When old shipping containers have reached the end of their usable lives, companies often scrap, recycle, or resell the old metal boxes. The Coca-Cola company and its foundation are taking a different approach by breathing new life into old shipping containers by upcycling them into EKOCENTERs.
Beginning in 2013, Coca-Cola partnered with the likes of IBM, the International Development Bank, NRG, Qualcomm, UPS and others to repurpose the 20-foot containers, fitting them with solar power, water purification systems and Wi-Fi capabilities. The main goals of this upcycle undertaking is to help foster sustainable livelihoods and empower women.
Coke and its partners initially piloted the EKOCENTER project in Heidelberg, South Africa. Coke, along with a few new partners, including Ericsson, Medshare, Pentair, Philips, Solarkiosk, and TIGO Rwanda, has announced the project’s expansion, recently opening a flagship EKOCENTER in Ruhunda, Rwanda.
The flagship center is solar powered, has Wi-Fi enabled internet services, mobile charging services, a small retail store, and provides residents with access to improved healthcare services and purified water. The Ruhunda EKOCENTER reportedly stands to benefit around 25,000 local residents, especially women—one of the main beneficiary populations of Coke’s philanthropy.
Last summer, the Coca-Cola Foundation announced that it had awarded over $2 million to women’s empowerment groups. Grantees included the Pact Institute in Myanmar for its Swan Yi II: Strengthening Abilities for Women’s Economic Empowerment program. The U.S.-based Metroplex Economic Development Corporation in support of its program, the Success Factor: the Fast Track to Owning Your Own Business; and the French-based Force Femmes for its Women in Business Academy.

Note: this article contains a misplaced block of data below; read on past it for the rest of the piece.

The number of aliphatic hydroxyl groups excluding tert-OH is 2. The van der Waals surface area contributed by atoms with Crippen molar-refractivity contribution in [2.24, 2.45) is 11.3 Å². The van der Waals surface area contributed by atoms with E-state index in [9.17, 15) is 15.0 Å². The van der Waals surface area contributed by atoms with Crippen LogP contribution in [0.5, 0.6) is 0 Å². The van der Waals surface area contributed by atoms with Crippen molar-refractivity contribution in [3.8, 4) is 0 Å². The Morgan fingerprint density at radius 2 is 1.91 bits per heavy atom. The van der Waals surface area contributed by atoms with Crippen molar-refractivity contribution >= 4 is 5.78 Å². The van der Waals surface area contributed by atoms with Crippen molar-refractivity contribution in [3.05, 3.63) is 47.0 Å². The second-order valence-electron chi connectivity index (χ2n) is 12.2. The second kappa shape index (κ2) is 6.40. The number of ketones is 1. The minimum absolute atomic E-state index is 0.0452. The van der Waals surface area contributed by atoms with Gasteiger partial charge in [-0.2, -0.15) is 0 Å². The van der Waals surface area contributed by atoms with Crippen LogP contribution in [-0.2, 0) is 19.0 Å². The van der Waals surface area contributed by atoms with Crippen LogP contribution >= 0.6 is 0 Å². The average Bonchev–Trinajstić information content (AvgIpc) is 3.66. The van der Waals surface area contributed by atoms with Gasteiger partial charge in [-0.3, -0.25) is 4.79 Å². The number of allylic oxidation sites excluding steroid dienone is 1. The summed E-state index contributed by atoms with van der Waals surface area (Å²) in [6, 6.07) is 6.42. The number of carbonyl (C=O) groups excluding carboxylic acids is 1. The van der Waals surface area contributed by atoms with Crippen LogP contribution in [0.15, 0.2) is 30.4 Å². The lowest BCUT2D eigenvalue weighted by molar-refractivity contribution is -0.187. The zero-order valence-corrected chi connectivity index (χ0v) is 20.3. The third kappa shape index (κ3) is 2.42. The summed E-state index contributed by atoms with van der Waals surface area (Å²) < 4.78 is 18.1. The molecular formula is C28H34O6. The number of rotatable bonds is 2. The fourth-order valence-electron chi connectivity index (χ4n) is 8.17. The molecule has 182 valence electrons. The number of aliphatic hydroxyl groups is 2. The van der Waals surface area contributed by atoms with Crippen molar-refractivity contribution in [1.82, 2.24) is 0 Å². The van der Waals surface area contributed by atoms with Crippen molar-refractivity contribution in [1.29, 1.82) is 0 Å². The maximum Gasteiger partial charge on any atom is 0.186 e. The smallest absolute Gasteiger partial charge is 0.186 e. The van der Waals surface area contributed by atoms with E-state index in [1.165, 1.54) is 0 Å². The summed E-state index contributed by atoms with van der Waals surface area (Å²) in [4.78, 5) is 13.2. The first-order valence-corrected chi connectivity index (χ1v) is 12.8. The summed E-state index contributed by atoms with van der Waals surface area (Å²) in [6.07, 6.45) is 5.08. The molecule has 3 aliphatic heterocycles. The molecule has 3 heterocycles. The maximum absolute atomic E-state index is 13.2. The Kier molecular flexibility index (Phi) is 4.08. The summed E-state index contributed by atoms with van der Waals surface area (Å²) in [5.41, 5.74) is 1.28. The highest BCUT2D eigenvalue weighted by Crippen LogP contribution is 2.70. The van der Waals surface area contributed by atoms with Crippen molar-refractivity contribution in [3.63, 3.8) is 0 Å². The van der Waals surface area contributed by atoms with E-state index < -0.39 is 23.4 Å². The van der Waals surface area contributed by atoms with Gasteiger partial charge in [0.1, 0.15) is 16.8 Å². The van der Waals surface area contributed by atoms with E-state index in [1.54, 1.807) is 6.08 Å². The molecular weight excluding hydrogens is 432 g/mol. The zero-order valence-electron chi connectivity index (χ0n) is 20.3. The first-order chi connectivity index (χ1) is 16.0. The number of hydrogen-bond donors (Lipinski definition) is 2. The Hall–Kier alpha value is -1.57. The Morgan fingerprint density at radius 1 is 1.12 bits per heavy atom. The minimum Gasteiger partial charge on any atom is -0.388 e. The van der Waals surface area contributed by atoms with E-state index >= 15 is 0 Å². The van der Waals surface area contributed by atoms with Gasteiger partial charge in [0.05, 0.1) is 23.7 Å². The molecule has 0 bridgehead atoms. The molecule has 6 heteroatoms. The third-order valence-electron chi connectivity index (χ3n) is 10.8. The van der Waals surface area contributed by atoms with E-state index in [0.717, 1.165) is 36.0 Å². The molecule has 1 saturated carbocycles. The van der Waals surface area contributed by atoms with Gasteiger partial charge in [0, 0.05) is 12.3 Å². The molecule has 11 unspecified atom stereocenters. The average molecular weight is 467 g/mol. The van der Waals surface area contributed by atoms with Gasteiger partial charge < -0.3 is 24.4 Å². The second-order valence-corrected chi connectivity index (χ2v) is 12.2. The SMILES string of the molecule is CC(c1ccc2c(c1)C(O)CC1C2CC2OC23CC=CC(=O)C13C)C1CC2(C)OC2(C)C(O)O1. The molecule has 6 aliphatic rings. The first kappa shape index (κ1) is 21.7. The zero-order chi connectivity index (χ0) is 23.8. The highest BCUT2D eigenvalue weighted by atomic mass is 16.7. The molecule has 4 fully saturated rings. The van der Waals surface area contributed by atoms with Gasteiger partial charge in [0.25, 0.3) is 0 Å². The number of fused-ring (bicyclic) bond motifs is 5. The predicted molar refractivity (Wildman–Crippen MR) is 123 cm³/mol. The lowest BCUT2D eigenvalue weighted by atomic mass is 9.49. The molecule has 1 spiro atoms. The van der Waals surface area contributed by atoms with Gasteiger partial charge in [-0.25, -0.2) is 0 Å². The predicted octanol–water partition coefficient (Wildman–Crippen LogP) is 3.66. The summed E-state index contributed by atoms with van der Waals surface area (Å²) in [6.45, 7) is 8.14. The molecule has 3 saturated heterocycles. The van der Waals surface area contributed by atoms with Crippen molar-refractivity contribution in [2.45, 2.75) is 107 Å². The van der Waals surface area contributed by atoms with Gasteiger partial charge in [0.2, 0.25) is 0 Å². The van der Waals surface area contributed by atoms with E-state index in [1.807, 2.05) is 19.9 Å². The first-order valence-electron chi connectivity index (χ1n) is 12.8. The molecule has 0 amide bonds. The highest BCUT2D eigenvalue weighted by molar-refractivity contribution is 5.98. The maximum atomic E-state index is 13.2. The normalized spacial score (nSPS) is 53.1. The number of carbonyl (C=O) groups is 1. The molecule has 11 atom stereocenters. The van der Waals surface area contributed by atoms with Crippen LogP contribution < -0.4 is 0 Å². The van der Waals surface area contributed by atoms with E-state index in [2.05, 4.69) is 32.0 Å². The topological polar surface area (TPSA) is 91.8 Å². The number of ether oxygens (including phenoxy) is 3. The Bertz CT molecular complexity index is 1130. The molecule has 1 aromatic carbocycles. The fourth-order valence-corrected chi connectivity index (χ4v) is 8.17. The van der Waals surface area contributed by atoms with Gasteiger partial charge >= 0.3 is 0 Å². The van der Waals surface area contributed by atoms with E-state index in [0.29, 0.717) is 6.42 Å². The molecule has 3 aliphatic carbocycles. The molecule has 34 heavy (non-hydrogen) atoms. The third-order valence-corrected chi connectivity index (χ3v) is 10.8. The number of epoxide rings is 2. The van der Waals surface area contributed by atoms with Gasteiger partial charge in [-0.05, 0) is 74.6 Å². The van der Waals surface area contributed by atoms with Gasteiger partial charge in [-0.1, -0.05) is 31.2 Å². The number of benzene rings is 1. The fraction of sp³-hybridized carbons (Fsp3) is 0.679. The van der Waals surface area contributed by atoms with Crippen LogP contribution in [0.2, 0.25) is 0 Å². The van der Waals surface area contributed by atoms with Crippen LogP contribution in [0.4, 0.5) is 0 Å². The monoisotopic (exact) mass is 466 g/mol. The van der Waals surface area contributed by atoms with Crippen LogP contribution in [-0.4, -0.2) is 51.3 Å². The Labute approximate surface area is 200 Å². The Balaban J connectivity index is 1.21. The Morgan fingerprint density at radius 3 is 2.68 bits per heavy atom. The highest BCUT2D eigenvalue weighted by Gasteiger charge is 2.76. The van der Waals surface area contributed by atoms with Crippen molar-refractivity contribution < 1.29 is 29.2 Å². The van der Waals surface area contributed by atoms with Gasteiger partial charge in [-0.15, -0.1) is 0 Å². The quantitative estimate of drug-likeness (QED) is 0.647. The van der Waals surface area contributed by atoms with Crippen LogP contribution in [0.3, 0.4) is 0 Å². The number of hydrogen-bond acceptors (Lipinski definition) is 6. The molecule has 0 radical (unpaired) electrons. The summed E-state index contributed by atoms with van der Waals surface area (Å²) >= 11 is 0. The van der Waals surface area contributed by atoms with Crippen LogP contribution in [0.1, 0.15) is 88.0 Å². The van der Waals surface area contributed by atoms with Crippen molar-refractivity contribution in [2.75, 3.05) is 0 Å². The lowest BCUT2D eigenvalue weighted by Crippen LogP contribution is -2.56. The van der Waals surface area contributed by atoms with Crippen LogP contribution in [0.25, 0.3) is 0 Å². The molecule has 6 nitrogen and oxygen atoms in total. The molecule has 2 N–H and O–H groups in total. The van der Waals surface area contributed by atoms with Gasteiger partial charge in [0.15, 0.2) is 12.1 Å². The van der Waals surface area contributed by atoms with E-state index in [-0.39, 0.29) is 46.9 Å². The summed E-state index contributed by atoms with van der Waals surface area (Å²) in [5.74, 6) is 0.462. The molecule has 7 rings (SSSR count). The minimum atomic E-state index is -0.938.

Coca-Cola also operates a women’s economic empowerment program called 5by20, which along with powerful partners such as the Bill and Melinda Gates Foundation, MercyCorps, and U.N. Women, aims to empower some 5 million women around the world by the year 2020. Each of the women operating the more than 100 EKOCENTERs spread across seven countries receives training through the 5by20 program. The program isn’t limited to ECKOCENTER countries, as it currently operates in 60 countries around the world.
While women are a key beneficiary population for Coke’s corporate philanthropy and its giving through its foundation, the overall focus is on fostering the well-being of marginalized and vulnerable communities. Its Shaping a Better Future Grant Challenge is a good example here.
Shaping a Better Future is a “competition for acceleration funding,” and is offered to members of the World Economic Forum’s Global Shapers Community. The competition awards five, $10,000 grants to “hubs”—which are for the most part, comprised of young people—who are developing and implementing innovative solutions to some of the world’s most pressing global development and health challenges. Past awards have gone to support projects related to education, Nepal earthquake relief, and new hospital technologies to help save more lives in India.
In the same vein of promoting the overall well-being of people around the globe, the Coca-Cola Foundation recently awarded a $50,000 grant to Venture Garden, a Greek entrepreneurship education that receives ongoing support from the Hellenic Initiative. The grant speaks to Greece’s economic hardships and the hardships of its people in its effort to stimulate economic growth and employment through “reigniting and supporting the Greek entrepreneurial spirit.”
Philanthropically, Coca-Cola and its charitable arm fund a relatively wide variety of causes around the world. The foundation has been narrowing its giving focus over the past few years, zeroing in on women, water, and well-being. The latter of which—as clearly demonstrated by its latest grants—can take many different forms.